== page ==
The tragic plane crash that claimed the life of Missouri Gov. Mel Carnahan (D) Oct. 16 has cast a pall over America's political landscape.
It has rocked both Democratic and Republican state parties here and may have national implications as well. The crash came just hours before the final presidential debate - a "town meeting" here in St. Louis. Although the debate went forward as scheduled, Republican nominee George W. Bush canceled campaign events leading up to it. Indeed, candidates may pause for several days here, even as Missouri remains one of the fiercest battleground states of the election.
The governor himself was locked in what had been one of the nation's hottest Senate races against the Republican incumbent, Sen. John Ashcroft.
Risks of campaigning
It also highlights the risks of political campaigning, with its frequent small-plane travel. In 1976, another Senate challenger in Missouri, state Rep. Jerry Litton (D), was killed as he and his family were flying to celebrate his nomination. South Dakota Gov. George Mickelson died in 1993 when a state-owned airplane crashed in Iowa.
Governor Carnahan was flying with his chief of staff and his son Roger Carnahan, who was thought to be piloting the plane. According to details released at press time, the twin-engine Cessna crashed about 25 miles south of St. Louis some 30 minutes after takeoff. Carnahan had been scheduled to appear at a campaign event in New Madrid, Mo.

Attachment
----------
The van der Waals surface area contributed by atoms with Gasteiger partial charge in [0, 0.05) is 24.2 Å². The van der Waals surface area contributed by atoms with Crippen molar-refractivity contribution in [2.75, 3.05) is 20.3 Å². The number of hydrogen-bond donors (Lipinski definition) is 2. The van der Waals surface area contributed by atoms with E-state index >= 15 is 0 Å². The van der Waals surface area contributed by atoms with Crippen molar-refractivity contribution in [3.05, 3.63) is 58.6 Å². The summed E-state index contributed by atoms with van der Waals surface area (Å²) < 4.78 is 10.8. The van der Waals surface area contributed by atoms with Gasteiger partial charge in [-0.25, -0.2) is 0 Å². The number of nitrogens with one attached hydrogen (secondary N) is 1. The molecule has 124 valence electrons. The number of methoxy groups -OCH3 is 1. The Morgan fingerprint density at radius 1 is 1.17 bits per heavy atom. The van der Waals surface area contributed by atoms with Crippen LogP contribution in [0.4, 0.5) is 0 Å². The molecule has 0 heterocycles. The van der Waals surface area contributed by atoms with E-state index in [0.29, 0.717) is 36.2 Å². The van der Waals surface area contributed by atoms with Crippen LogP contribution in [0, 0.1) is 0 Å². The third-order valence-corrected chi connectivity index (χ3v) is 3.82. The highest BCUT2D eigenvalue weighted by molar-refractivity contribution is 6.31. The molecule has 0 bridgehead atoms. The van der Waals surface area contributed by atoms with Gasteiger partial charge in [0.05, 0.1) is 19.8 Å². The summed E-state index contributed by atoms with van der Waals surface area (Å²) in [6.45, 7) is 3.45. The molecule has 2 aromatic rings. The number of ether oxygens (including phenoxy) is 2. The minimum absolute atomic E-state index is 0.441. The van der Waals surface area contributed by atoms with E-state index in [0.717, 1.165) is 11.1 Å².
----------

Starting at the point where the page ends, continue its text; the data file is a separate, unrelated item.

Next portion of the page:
Federal investigators arrived Oct. 17 to sift through the wreckage and try to piece together what happened. Witnesses said they heard a loud whine from the engine and then a large boom. Local weather had been foggy.
The Senate race was so close that political observers speculated Carnahan felt pressure to continue campaigning despite the weather. Various polls showed Carnahan and Ashcroft within 2 percentage points of each other. Both Carnahan and his son were pilots and liked to fly themselves to events.
Senator Ashcroft suspended his campaign and pulled TV ads out of respect for the two-time Democratic governor and his family. Meanwhile, tearful Carnahan supporters gathered at his headquarters to await confirmation of crash details. Carnahan, a longtime fixture in state politics, leaves a gaping hole in the state's Democratic hierarchy. He started his career in his mid-20s as a municipal judge, moved rapidly up the ranks, serving as state legislator, state treasurer, and lieutenant governor before taking over the governorship eight years ago.
A moderate Democrat, he was well liked in both Republican and Democratic circles. He was best known for a $310 million tax increase to fund education.
Ballot can't be changed
Although his campaign is suspended, Ashcroft now looks certain to win. It is past the deadline for Democrats to substitute another name for Carnahan's on the ballot. A write-in candidacy appears unlikely to succeed.
In the meantime, Missouri Lt. Gov. Roger Wilson, a Democrat, is serving as acting governor. State voters will choose a new governor next month in a race that's been closely contested for months.
(c) Copyright 2000. The Christian Science Publishing Society